Stochastic Partial Differential Equations and Their Applications

NSF-CBMS Regional Research Conference in the Mathematical Sciences:

May 19-23, 2003




 Department of Applied Mathematics
Illinois Institute of Technology
Chicago, IL 60616

Principal Lecturer:  Jerzy Zabczyk

Organizer: Jinqiao Duan

Conference Theme:

Partial differential equations are one of the most effective and useful tools in  mathematical modeling. Although   deterministic partial differential equations  originated around 1740s  with the works of J.R. d'Alembert, D. Bernoulli and L. Euler,  stochastic partial differential equations started to appear only recently in the mid-1960s.  Systematic research  on stochastic partial differential equations has been going  on only since about 1980s.

Scientific and engineering systems are often subject to uncertainty or random  influence.Taking stochastic effects into account is of central importance for the  development of mathematical models of complex phenomena under uncertainty.  Macroscopic models in the form of  partial differential equations for these systems contain such randomness as stochastic forcing, uncertain parameters, random sources or inputs, and random initial and boundary conditions. Stochastic partial  differential equations are appropriate models for randomly influenced  infinite dimensional systems.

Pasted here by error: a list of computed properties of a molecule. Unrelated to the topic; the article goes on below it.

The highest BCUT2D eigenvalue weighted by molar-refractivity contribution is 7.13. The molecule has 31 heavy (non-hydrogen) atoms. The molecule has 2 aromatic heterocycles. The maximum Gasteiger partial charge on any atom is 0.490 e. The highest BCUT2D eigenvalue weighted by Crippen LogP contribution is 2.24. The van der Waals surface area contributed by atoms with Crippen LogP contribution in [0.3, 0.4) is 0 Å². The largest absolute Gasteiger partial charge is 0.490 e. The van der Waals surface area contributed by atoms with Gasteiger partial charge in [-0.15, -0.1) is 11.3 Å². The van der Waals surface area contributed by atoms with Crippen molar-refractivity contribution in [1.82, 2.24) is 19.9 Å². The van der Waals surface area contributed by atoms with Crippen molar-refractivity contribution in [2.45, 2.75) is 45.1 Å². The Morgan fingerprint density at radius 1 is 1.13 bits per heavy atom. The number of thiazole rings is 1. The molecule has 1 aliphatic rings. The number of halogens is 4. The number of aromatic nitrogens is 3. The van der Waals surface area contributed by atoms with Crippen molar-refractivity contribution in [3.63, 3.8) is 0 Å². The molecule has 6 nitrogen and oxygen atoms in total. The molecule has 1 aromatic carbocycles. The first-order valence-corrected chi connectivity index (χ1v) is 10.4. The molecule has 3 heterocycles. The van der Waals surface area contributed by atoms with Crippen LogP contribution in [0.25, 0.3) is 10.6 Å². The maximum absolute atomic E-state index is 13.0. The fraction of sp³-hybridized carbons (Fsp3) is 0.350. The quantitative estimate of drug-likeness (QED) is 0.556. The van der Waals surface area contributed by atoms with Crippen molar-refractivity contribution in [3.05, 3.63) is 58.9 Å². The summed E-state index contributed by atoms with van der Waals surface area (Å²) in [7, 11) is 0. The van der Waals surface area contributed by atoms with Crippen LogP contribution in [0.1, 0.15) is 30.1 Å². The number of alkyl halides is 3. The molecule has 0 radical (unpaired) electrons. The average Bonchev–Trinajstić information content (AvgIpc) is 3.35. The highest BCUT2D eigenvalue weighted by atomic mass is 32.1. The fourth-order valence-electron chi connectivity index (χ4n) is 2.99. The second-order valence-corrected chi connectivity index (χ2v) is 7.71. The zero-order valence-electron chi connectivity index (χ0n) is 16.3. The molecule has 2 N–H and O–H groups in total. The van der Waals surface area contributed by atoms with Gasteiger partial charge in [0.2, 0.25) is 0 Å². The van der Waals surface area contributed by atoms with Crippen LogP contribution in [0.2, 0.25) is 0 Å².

It has become evident that randomness may have a delicate impact on the dynamical evolution of natural and engineering systems, such as stochastic bifurcation, stochastic resonance and noise-induced pattern formation.

There is a growing recognition of a role for the inclusion of  stochastic terms in the modeling of complex systems. The addition  of such terms has led to interesting new mathematical problems  at the interface of probability  and partial differential equations.  For example, there has been increasing interest  in mathematical modeling of the climate system, condensed matter physics, materials sciences,  mechanical and electrical engineering, and finance, to name just a few, via  stochastic  partial differential equations. Problems arising in the context of modeling  have  inspired interesting research  topics about, for example, the interaction between noise,  nonlinearity and multiple scales, and about efficient numerical methods for simulating random phenomena.